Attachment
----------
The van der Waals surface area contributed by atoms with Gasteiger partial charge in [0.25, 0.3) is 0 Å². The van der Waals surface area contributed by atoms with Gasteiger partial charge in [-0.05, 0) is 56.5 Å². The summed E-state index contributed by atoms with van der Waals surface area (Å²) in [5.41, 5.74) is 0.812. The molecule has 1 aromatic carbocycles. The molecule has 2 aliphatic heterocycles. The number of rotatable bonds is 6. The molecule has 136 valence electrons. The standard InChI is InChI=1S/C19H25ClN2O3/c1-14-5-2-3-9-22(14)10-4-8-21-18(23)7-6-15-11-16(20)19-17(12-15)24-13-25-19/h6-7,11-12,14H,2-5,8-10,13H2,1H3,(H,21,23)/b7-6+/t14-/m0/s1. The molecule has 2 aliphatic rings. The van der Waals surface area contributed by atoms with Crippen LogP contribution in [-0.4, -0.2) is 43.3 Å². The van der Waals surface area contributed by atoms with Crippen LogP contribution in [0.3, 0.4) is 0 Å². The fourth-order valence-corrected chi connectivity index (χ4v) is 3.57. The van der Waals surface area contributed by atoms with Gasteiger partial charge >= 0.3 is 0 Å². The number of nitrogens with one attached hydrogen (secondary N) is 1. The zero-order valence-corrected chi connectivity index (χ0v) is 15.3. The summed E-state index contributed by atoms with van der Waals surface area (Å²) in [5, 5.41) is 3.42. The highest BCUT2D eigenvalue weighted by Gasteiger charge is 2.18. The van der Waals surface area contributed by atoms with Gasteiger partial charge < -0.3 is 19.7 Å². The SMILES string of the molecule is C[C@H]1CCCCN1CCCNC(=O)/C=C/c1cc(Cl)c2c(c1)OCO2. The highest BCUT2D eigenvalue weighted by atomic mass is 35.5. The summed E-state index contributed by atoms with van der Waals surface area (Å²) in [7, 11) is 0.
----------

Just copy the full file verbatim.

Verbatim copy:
The van der Waals surface area contributed by atoms with Gasteiger partial charge in [0.25, 0.3) is 0 Å². The van der Waals surface area contributed by atoms with Gasteiger partial charge in [-0.05, 0) is 56.5 Å². The summed E-state index contributed by atoms with van der Waals surface area (Å²) in [5.41, 5.74) is 0.812. The molecule has 1 aromatic carbocycles. The molecule has 2 aliphatic heterocycles. The number of rotatable bonds is 6. The molecule has 136 valence electrons. The standard InChI is InChI=1S/C19H25ClN2O3/c1-14-5-2-3-9-22(14)10-4-8-21-18(23)7-6-15-11-16(20)19-17(12-15)24-13-25-19/h6-7,11-12,14H,2-5,8-10,13H2,1H3,(H,21,23)/b7-6+/t14-/m0/s1. The molecule has 2 aliphatic rings. The van der Waals surface area contributed by atoms with Crippen LogP contribution in [-0.4, -0.2) is 43.3 Å². The van der Waals surface area contributed by atoms with Crippen LogP contribution in [0.3, 0.4) is 0 Å². The fourth-order valence-corrected chi connectivity index (χ4v) is 3.57. The van der Waals surface area contributed by atoms with Gasteiger partial charge >= 0.3 is 0 Å². The number of nitrogens with one attached hydrogen (secondary N) is 1. The zero-order valence-corrected chi connectivity index (χ0v) is 15.3. The summed E-state index contributed by atoms with van der Waals surface area (Å²) in [5, 5.41) is 3.42. The highest BCUT2D eigenvalue weighted by Gasteiger charge is 2.18. The van der Waals surface area contributed by atoms with Gasteiger partial charge < -0.3 is 19.7 Å². The SMILES string of the molecule is C[C@H]1CCCCN1CCCNC(=O)/C=C/c1cc(Cl)c2c(c1)OCO2. The highest BCUT2D eigenvalue weighted by atomic mass is 35.5. The summed E-state index contributed by atoms with van der Waals surface area (Å²) in [7, 11) is 0.